The Option Culture within a small team

Mark Suster wrote another fantastic article on his opinion of how transparent a "Startup" CEO should be with his or her team.   My great friend Conor Horrigan, Founder of Half Full Brewery in Connecticut, made sure I read it as we've been chatting about this topic over the past year as we've both been growing our businesses.  

My favorite section is when he talks about the negative "Option Culture" created when handing out shares to employees and then the follow up discussions needing to have with those same employees when later funding rounds dilute them.  Mark says this is how he likes to address the value of employment to his young teams so as to not create that "option culture".  I thought it was fantastic and fitting for any company (even those who don't hand out options):

“Join our company because we’re doing exciting things. 

Join because you’re going to get more responsibility at a young age than you would a bigger company. Join because we’re a meritocracy and promote success not tenure.

Join because every year at the end of the year you can say that your resume is significantly better than it was the year before. Join because as we continue our successes we will have more resources to reward you with and reward we will.

But don’t join if you’re looking for a get-rich-quick scheme. We’re not that company. We pay less than you could earn at other companies. We have to.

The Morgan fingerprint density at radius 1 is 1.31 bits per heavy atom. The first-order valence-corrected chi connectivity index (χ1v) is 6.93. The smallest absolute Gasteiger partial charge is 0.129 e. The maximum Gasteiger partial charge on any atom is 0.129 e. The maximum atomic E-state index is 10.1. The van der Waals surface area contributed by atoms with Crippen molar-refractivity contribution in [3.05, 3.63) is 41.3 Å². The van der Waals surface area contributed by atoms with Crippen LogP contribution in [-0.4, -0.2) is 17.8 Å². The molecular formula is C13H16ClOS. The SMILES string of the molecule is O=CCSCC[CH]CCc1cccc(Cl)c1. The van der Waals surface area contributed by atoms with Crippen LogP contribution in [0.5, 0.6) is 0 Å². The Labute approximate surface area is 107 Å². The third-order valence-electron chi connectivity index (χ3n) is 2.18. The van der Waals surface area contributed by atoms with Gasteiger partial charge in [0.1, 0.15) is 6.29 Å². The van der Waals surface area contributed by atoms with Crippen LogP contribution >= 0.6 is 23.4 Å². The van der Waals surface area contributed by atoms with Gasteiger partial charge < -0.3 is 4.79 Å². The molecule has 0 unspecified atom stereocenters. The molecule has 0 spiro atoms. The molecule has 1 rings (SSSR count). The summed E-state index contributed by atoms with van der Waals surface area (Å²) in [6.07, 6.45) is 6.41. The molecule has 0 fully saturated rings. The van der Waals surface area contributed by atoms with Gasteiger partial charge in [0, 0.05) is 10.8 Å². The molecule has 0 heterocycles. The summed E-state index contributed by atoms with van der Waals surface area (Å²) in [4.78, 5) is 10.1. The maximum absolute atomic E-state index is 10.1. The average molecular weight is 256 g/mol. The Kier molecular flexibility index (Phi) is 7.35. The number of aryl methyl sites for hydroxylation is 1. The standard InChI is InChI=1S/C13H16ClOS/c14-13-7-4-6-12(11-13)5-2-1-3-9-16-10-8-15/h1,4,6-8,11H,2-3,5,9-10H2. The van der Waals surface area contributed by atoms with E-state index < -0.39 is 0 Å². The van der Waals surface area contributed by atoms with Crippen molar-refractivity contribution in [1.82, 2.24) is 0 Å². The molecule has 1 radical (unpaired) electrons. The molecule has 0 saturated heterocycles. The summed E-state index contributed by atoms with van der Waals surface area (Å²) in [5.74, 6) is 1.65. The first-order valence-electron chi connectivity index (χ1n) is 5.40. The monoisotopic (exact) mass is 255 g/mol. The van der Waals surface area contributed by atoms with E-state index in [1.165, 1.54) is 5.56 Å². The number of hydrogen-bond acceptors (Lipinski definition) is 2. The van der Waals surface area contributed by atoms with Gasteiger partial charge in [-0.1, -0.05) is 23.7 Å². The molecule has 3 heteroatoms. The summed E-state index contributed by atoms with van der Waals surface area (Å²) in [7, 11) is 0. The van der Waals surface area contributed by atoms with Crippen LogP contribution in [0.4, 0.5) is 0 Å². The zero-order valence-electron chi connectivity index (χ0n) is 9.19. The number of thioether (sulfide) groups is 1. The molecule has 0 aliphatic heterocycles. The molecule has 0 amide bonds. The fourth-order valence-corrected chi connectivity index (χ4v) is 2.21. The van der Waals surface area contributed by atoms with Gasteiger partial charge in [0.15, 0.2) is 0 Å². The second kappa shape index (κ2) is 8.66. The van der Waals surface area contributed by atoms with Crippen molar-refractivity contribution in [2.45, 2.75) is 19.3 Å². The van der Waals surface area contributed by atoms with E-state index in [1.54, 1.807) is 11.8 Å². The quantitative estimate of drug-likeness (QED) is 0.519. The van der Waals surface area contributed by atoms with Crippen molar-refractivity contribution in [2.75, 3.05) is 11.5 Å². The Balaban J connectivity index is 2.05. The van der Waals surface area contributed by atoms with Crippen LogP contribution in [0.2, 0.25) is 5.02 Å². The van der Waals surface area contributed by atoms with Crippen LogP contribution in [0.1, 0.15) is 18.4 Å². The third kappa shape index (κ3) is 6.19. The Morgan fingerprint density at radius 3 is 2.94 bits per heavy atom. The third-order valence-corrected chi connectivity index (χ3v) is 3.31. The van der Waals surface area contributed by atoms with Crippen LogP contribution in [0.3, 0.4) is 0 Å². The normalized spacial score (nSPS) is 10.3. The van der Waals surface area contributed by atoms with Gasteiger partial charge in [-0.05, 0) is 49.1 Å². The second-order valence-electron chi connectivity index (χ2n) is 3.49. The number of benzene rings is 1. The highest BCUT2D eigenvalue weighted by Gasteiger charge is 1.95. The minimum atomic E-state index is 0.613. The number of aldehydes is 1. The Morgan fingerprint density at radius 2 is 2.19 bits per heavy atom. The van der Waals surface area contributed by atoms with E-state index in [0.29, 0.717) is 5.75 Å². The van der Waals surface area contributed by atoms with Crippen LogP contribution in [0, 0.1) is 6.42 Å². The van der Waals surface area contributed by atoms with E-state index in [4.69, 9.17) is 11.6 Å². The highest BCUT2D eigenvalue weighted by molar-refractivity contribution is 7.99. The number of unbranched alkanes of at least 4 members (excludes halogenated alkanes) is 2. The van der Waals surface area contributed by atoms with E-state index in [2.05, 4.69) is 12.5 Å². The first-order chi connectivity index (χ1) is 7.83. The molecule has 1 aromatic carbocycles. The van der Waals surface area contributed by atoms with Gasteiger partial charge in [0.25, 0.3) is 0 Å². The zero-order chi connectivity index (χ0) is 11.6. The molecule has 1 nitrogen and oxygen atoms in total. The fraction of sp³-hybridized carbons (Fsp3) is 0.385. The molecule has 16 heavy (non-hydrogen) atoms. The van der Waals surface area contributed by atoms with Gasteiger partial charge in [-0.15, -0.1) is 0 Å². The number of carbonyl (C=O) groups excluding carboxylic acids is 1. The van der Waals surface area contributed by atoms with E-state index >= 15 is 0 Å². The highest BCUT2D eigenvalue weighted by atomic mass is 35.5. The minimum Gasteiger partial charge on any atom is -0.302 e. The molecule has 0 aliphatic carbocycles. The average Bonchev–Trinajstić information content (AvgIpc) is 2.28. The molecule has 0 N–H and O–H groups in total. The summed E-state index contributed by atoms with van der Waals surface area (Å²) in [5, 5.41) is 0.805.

All I ask is to earn your employment every year. If at the end of each year you haven’t grown in skills and stature, if at the end of the year you don’t feel like you’re still enjoying the journey, if at the end of the year you don’t think your resume is going to look better at the end of next year 

… then it is time to leave. I’m going to work hard to make sure you never have to.

and if money comes through options at the end of our journey that’s icing on the cake.”

As employers we all should be earning the employment of our teams as much as they are earning employment every year.  Its a hard working mutually beneficial relationship that typically is fair in trade with a good salary from the employer (or a mix of a lower salary and shares) and good production/contribution from the employee.  

My opinion is (and I think the point from Mark in this section) is that if the primary concern of an employee is ownership and options, then they're focused on the wrong priorities and probably are not a good fit for your team and culture.  

Here is the link to the full article